By Jennifer Miller
In a profession focused on giving, it is rare that teachers and lay ecclesial ministers are offered the opportunity to freely receive. But the Education for Ministry Program, through the Office of Catechesis, provides just that. For the past 25 years, the Office of Catechesis has offered excellent, high-quality, free continuing education theology courses to teachers, directors of religious education, homeschooling parents, and anyone involved in active ministry looking to learning more about their faith.
Four years ago the program was revamped, becoming more accommodating to working ministers and religion teachers in the Diocese of Fort Wayne-South Bend in terms of requirements and scheduling to complete the certification. Essentially a baseline of faith formation, the Education for Ministry Program was focused for Catholic school teachers and is still required for their full certification. Courses are offered on a rotating basis, twice through the year, in the basics of prayer, sacred Scripture, the sacraments, ecclesiology, the creed, catechesis and the moral life.
Marsha Jordan, superintendent of Catholic schools, explained: “By their witness and their behavior, teachers are of first importance to impart the distinctive character of Catholic schools. It is essential, therefore, to ensure their continuing catechetical formation. The Education for Ministry Program provides a means to ensure that teachers are well prepared with the requisite knowledge to hand on the faith to our children.”
“I truly enjoyed the Education for Ministry Program,” recalled Kelly Pant, director of religious education and youth minister at Queen of Peace Parish, Mishawaka. “It’s a unique experience to gather together with your peers who are in classrooms or teaching religious education, learn new information and discuss different challenges in your own ministry.” Pant completed the two-year certificate program this spring.
“We basically covered the entire Catechism of the Catholic Church in the eight different classes. We pulled apart the Ten Commandments. We really dove into the senses of scripture, information which I could take back to my religious education class. We tried different types of prayer and learned the prayer type for our personality, which was enlightening. We also learned about the rubrics the Church has for the different sacraments and what each sacrament needs for it to be valid; this really helped in understanding the differences between the catechumens and candidates for RCIA.”
“Many of the things we learned were things I was already teaching about, but it was on another level. I would definitely suggest for other catechists to take these classes to grow their own faith. The Office of Catechesis is very understanding and accommodating with registering and payment; it was a joy to work with them and the catechists,” Pant added.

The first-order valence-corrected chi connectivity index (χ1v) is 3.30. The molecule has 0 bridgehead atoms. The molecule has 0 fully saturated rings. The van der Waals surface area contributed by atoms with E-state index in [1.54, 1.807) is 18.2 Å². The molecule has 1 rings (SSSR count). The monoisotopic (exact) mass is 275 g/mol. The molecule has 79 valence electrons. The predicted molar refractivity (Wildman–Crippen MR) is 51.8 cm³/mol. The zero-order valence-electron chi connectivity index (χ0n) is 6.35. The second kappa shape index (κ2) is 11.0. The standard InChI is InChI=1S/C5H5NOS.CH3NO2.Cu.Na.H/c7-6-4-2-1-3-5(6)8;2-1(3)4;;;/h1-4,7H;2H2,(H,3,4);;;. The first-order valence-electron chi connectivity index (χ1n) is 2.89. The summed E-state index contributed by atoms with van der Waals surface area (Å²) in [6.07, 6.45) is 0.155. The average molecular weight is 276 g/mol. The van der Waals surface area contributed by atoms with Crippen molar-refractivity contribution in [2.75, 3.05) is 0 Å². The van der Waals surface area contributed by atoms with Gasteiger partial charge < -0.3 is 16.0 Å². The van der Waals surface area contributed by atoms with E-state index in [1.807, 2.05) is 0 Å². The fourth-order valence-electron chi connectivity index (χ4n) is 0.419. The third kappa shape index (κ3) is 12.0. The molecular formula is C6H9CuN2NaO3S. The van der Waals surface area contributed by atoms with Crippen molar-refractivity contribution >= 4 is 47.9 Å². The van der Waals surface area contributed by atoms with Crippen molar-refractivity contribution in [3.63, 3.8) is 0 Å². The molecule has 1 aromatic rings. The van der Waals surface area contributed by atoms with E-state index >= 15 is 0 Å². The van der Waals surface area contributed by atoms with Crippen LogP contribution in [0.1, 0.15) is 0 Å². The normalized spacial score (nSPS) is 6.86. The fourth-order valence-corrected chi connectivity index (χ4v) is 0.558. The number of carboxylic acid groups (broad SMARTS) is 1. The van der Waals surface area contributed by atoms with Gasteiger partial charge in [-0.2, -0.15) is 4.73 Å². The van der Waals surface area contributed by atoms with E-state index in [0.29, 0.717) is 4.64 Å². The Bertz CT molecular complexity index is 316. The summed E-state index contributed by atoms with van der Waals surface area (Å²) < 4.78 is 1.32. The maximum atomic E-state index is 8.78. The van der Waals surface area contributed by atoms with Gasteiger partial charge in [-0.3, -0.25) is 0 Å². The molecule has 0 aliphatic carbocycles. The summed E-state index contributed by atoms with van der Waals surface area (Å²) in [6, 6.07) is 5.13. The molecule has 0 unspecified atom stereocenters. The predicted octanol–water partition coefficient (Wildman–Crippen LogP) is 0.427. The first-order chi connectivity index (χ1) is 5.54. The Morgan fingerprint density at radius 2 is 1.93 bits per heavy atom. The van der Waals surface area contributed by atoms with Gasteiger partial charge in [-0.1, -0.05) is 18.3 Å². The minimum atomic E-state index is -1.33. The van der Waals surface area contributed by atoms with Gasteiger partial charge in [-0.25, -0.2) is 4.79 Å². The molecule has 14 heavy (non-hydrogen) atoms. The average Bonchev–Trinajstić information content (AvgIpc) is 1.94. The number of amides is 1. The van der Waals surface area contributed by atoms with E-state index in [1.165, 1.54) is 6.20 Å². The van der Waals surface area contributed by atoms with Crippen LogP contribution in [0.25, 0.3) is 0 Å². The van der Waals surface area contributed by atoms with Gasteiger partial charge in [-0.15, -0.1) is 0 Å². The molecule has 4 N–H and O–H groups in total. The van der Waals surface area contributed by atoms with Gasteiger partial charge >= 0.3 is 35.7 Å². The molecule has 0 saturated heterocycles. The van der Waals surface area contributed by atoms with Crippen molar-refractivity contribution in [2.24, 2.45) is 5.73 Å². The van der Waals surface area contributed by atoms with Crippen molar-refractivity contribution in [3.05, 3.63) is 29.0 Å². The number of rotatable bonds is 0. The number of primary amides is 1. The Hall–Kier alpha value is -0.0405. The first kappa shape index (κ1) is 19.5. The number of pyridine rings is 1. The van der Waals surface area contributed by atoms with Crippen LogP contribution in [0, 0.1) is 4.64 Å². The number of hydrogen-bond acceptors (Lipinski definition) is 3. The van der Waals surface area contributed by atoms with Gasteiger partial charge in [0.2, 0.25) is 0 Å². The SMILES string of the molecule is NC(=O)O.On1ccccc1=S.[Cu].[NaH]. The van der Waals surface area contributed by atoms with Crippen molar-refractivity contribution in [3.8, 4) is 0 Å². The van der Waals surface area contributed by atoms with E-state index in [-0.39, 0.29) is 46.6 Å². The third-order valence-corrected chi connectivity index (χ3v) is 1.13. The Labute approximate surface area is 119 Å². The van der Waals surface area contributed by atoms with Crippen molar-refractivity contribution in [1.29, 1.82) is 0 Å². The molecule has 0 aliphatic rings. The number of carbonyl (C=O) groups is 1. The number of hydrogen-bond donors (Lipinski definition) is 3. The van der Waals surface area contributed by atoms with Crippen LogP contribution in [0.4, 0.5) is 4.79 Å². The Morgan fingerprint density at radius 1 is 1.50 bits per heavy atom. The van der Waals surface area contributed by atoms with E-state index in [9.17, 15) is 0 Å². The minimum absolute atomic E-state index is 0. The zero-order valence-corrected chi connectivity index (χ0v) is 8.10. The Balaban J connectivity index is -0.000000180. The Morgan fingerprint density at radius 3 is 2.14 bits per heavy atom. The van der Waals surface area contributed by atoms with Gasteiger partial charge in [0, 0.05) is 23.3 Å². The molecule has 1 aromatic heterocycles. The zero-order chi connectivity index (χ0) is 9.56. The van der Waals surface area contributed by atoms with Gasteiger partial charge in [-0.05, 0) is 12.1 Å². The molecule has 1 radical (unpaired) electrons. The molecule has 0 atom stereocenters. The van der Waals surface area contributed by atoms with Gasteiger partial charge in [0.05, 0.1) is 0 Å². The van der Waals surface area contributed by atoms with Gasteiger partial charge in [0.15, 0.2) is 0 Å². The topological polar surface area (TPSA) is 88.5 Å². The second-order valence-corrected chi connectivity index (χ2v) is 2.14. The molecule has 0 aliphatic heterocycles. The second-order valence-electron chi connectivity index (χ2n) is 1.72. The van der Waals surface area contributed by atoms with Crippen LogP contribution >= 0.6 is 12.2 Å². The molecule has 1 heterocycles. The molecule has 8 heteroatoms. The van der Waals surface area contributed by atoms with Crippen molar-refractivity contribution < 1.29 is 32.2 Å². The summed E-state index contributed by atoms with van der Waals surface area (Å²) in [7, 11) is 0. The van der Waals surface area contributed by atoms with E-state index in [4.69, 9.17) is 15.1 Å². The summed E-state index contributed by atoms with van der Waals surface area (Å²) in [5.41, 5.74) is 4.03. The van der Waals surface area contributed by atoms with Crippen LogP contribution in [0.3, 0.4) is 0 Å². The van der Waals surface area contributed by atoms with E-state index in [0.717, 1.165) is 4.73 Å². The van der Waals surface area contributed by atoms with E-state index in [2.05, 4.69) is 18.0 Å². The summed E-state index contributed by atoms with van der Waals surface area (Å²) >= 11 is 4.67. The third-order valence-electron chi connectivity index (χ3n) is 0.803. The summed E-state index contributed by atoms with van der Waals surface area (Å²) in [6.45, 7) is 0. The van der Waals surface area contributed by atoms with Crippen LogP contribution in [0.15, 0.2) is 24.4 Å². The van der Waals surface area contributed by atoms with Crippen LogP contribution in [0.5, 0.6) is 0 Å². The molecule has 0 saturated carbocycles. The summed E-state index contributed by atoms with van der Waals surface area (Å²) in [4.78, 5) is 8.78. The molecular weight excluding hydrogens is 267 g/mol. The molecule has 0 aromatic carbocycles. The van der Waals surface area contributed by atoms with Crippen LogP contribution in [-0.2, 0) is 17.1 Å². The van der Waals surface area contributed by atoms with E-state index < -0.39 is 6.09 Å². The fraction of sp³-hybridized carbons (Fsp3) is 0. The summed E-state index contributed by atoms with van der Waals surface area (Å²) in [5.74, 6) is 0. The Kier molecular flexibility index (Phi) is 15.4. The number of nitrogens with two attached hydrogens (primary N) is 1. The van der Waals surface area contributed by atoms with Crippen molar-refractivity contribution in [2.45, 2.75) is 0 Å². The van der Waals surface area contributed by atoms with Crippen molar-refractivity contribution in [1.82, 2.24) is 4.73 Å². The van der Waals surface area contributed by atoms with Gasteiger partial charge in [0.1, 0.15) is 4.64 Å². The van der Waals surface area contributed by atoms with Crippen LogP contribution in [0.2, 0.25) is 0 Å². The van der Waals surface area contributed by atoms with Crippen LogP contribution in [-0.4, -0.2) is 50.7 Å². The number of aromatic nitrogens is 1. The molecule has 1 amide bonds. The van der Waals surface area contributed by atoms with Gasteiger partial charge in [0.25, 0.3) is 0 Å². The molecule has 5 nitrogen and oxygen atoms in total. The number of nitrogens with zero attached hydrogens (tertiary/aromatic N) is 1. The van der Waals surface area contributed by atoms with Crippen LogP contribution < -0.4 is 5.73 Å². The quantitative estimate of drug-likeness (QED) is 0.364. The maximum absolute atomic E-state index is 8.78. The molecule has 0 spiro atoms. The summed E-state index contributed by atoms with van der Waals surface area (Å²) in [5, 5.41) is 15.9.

Secretary for Education Carl Loesch described a similar experience.
“Perhaps the key impact on the diocese that I have seen is catechists and teachers who have a strong desire to share the faith either in their school classroom or in their religious education classroom are given the necessary background knowledge to share the fullness of the faith. Having the desire to catechize and evangelize others is great, but we all need to continue to grow in our understanding of the faith so that we can pass it on to others. I was personally blessed to participate in the creed course taught by Dr. John Cavadini. He is an outstanding teacher who seamlessly blended prayer, history, doctrine and art. Each class felt like a mini-retreat.”
Instructors of the classes also report the same. “Sharing the Church’s teaching on prayer with fellow teachers and catechists has brought me immense joy. Partaking in the experience with them has not only further opened my own heart and mind to God, but their profound faith, love for Our Lord and dedication to their students impacts the teaching in my own classroom at Saint Joseph High School,” explained Jeanette McKew, who has taught with the program since 2015 and is a theology teacher at Saint Joseph High School, South Bend. “Together, we have the opportunity to share experiences of our own prayer lives as well as ideas for teaching our students. This affects the way we minister to our students because it increases our ability to assist them as they journey toward a deeper relationship with God. Indeed, these beautiful men and women — these great teachers and catechists — are a gift to me.”
Jennifer Carrier, another Education for Ministry instructor who is also a theology teacher at Saint Joseph High School, described her time teaching as “stimulating and inspirational.”
“Instructing people who are committed to Catholic education in the diocese required me to consider my own faith more deeply, which reinforced my knowledge and, at the same time, allowed me to share the beauty of the Catholic faith and my practice of it with others involved in catechesis and evangelization at a variety of levels. I was inspired by the interest these searchers showed in discussing the teachings of the Church and by their witness to the faith in their lives inside of and outside of their respective classroom settings.”
The potential exists for the content of the Education to Ministry Program to continue growing. A second level of certification for advanced theology, such as in-depth topics of liturgy or morality, may be added in the future.
To register for upcoming classes, contact the Office of Catechesis at 260-399-1411 or on-line at www.diocesefwsb.org/Education-for-Ministry-Program.
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